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Predator Hierarchy

Lion pride in the Chobe Linyanti - Predator Hierarchy | Southern African Safaris | Classic Africa

Safari is an holistic experience, and it's impossible to fully appreciate the beauty and complexity of the African wilderness without understanding the critical role played by soil types, vegetation zones, termites and all the many other fundamental components of the vast ecosystem. The quality of guiding at the region's best safari camps and lodges ensures that this educational aspect of the safari experience receives the priority it deserves, and will be a major highlight of your time in Africa.

But there is also no denying that the "apex predators", those creatures that dominate the top of the food chain, provide some of the most exciting and captivating moments on safari. Very few travelers will see all five "apex predators" on a single safari, and every predator sighting is a rare privilege to watch some of the world's most evolved hunters in their natural environment.

Each species has its own hunting technique, and each has successfully established a niche for itself in the highly competitive environment of the African ecosystem. Competition for prey between these various species of predator is ferocious and often leads to fatal conflict, with little mercy shown to weaker animals. Something of a hierarchy exists among Africa's five " apex predators".

As a rule, lions rule supreme, both by virtue of their sheer physical strength, and because of the co-ordinated power of the lion pride. Through cooperative hunting efforts, lions are essentially the only predators capable of taking prey up to the size of Cape buffalo, hippos, giraffe, and even sub-adult elephants. It is a myth that only females can hunt -  male lions are in fact very successful hunters, but they avoid it as far as possible as they must conserve energy to defend their territories. Typically, females do most hunting but are displaced from the kill by pride males; once the males are satiated, the females will feed, and cubs eat last.

Next in line are Spotted hyenas. Still largely misunderstood, hyenas are not just scavengers but very successful hunters in their own right. Although they are also highly social, hyenas differ from lions in several respects. Firstly, they are dogs, and the hyena clan is dominated by females, who are physically larger and more aggressive than the males. Usually, hyena clans are not capable of driving a pride of lions from a kill, provided a mature male lion is present; if, however, no pride male is present and hyenas outnumber lionesses and sub-adults by a ratio of four to one, hyenas will carry the day.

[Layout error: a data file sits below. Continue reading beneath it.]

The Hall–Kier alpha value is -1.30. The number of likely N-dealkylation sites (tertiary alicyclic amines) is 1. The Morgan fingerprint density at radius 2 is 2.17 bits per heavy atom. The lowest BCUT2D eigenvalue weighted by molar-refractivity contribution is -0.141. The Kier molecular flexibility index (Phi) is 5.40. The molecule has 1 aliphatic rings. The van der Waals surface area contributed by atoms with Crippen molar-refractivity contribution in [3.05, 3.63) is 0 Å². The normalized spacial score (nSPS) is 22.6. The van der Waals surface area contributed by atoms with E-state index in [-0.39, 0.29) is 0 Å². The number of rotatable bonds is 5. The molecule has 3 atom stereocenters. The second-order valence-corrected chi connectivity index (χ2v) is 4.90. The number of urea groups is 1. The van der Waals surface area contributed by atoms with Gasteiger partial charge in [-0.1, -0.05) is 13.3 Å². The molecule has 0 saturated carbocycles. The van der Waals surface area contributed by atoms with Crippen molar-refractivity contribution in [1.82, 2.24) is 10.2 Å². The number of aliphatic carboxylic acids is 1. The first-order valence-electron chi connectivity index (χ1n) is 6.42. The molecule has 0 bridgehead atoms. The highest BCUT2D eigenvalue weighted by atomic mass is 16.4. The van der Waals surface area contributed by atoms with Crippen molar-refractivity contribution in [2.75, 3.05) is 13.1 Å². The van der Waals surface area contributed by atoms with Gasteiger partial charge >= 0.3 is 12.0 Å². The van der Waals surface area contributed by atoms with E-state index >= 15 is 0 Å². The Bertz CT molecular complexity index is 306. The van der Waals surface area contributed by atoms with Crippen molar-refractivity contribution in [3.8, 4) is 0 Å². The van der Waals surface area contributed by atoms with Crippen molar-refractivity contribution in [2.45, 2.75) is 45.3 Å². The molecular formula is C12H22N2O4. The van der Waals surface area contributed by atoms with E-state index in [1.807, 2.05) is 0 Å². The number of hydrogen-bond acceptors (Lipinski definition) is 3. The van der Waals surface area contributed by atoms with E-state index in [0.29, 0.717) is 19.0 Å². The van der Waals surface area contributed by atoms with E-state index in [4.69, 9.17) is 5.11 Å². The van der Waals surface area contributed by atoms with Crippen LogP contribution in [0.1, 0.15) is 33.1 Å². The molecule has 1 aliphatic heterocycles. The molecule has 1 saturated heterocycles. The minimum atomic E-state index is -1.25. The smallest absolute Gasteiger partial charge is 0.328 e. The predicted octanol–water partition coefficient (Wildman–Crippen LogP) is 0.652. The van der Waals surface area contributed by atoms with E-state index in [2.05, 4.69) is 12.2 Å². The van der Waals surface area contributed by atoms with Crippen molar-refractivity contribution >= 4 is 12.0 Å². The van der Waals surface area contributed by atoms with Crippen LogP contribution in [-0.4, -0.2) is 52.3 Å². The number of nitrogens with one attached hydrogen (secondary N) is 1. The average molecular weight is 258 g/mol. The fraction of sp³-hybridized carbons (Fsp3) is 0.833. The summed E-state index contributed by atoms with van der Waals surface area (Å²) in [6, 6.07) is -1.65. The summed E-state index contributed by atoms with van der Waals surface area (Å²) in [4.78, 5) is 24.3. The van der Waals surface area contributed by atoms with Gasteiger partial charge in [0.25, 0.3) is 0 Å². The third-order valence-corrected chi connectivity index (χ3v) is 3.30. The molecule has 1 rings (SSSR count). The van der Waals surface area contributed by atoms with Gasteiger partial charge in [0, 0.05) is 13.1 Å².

The African painted wolf, also known as the African wild dog, is one of Africa's most endangered species, but also one of its most efficient predators. Wild dogs hunt in packs of up to 30 animals, and rarely fail. They can sustain speeds of 40 miles an hour for up to five miles, and very few prey species have the speed or endurance to escape a determined attack by a well coordinated pack of wild dogs. Having dispatched their prey by disembowling, wild dogs feed very quickly to avoid the kill being stolen - a pack of nine dogs can eat over 200lbs of meat in 15 minutes. Young are fed by regurgitation, away from the kill.  

Leopards are solitary and largely nocturnal animals. Their reclusive nature makes them one of Africa's most resilient predators in that they are able to survive in fairly close proximity to humans, without being detected. They are also highly adaptable and will eat a variety of prey species, from mice to baby giraffes, reptiles to fish. Hunting technique is classically feline, using cover to stalk within close range of prey, then pouncing. Leopards are extremely powerful animals, and are able to leap many feet into the air with carcasses heavier than themselves; by stashing carcasses high in trees, they are kept beyond the reach of other predators and scavengers.

Despite being the world's fastest land mammal, the cheetah is the most fragile of Africa's "apex predators". Cheetahs rely on short bursts of incredible speed (up to 60 MPH for less than a mile) to catch their prey, which is comprised primarily of small to medium size antelopes. Cheetahs have short canines and must strangle their prey to death; their unimpressive dentition and slender build also makes them vulnerable to attack by other predators, and cheetahs must eat quickly before being displaced from a kill. There are even recorded instances of warthogs chasing cheetahs from a kill.

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